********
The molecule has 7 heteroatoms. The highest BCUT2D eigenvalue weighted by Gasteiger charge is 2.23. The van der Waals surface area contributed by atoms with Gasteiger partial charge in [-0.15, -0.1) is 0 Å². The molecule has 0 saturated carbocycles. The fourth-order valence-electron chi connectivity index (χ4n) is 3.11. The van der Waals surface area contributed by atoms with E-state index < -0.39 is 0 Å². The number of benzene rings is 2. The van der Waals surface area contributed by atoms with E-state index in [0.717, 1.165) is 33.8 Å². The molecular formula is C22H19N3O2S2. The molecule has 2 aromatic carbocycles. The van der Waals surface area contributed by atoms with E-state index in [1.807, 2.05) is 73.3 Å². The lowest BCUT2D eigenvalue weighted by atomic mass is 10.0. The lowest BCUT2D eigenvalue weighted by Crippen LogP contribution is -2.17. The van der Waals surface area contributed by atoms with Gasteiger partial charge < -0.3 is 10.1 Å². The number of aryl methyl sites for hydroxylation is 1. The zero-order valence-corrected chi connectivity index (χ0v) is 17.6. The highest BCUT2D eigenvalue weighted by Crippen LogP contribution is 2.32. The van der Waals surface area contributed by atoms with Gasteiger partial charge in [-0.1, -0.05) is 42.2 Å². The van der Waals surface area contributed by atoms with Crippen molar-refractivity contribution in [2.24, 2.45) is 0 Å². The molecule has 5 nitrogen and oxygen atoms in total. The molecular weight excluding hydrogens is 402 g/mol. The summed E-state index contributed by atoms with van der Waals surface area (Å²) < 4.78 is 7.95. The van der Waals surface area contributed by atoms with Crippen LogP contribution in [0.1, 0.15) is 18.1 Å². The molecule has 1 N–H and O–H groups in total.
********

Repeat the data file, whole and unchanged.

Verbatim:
The molecule has 7 heteroatoms. The highest BCUT2D eigenvalue weighted by Gasteiger charge is 2.23. The van der Waals surface area contributed by atoms with Gasteiger partial charge in [-0.15, -0.1) is 0 Å². The molecule has 0 saturated carbocycles. The fourth-order valence-electron chi connectivity index (χ4n) is 3.11. The van der Waals surface area contributed by atoms with E-state index < -0.39 is 0 Å². The number of benzene rings is 2. The van der Waals surface area contributed by atoms with E-state index in [0.717, 1.165) is 33.8 Å². The molecular formula is C22H19N3O2S2. The molecule has 2 aromatic carbocycles. The van der Waals surface area contributed by atoms with E-state index in [1.807, 2.05) is 73.3 Å². The lowest BCUT2D eigenvalue weighted by atomic mass is 10.0. The lowest BCUT2D eigenvalue weighted by Crippen LogP contribution is -2.17. The van der Waals surface area contributed by atoms with Gasteiger partial charge < -0.3 is 10.1 Å². The number of aryl methyl sites for hydroxylation is 1. The zero-order valence-corrected chi connectivity index (χ0v) is 17.6. The highest BCUT2D eigenvalue weighted by Crippen LogP contribution is 2.32. The van der Waals surface area contributed by atoms with Gasteiger partial charge in [-0.1, -0.05) is 42.2 Å². The van der Waals surface area contributed by atoms with Crippen molar-refractivity contribution in [2.24, 2.45) is 0 Å². The molecule has 5 nitrogen and oxygen atoms in total. The molecular weight excluding hydrogens is 402 g/mol. The summed E-state index contributed by atoms with van der Waals surface area (Å²) < 4.78 is 7.95. The van der Waals surface area contributed by atoms with Crippen LogP contribution in [0.1, 0.15) is 18.1 Å². The molecule has 1 N–H and O–H groups in total.